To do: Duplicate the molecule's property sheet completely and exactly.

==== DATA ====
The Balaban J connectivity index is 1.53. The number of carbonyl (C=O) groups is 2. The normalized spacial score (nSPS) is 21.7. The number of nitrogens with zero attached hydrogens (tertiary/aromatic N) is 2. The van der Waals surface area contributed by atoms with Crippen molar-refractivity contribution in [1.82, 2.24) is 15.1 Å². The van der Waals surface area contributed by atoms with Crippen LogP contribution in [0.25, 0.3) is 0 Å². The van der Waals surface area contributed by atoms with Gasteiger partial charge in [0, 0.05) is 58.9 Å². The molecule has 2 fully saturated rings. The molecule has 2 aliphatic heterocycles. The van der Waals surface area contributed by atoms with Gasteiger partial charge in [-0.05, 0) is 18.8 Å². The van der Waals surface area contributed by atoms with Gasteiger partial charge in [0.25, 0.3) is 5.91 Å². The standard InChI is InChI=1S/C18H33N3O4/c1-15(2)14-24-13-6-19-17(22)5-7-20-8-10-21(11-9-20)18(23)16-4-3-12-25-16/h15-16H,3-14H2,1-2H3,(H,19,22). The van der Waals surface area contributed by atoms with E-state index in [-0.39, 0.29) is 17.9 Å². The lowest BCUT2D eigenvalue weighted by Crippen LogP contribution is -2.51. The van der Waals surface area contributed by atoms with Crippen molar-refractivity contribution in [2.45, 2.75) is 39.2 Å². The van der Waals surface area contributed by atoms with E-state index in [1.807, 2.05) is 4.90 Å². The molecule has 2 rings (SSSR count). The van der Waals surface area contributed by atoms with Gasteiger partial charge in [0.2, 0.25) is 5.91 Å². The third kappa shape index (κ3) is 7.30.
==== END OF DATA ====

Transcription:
The Balaban J connectivity index is 1.53. The number of carbonyl (C=O) groups is 2. The normalized spacial score (nSPS) is 21.7. The number of nitrogens with zero attached hydrogens (tertiary/aromatic N) is 2. The van der Waals surface area contributed by atoms with Crippen molar-refractivity contribution in [1.82, 2.24) is 15.1 Å². The van der Waals surface area contributed by atoms with Crippen LogP contribution in [0.25, 0.3) is 0 Å². The van der Waals surface area contributed by atoms with Gasteiger partial charge in [0, 0.05) is 58.9 Å². The molecule has 2 fully saturated rings. The molecule has 2 aliphatic heterocycles. The van der Waals surface area contributed by atoms with Gasteiger partial charge in [-0.05, 0) is 18.8 Å². The van der Waals surface area contributed by atoms with Gasteiger partial charge in [0.25, 0.3) is 5.91 Å². The standard InChI is InChI=1S/C18H33N3O4/c1-15(2)14-24-13-6-19-17(22)5-7-20-8-10-21(11-9-20)18(23)16-4-3-12-25-16/h15-16H,3-14H2,1-2H3,(H,19,22). The van der Waals surface area contributed by atoms with E-state index in [-0.39, 0.29) is 17.9 Å². The lowest BCUT2D eigenvalue weighted by Crippen LogP contribution is -2.51. The van der Waals surface area contributed by atoms with Crippen molar-refractivity contribution in [2.45, 2.75) is 39.2 Å². The van der Waals surface area contributed by atoms with E-state index in [1.807, 2.05) is 4.90 Å². The molecule has 2 rings (SSSR count). The van der Waals surface area contributed by atoms with Gasteiger partial charge in [0.2, 0.25) is 5.91 Å². The third kappa shape index (κ3) is 7.30.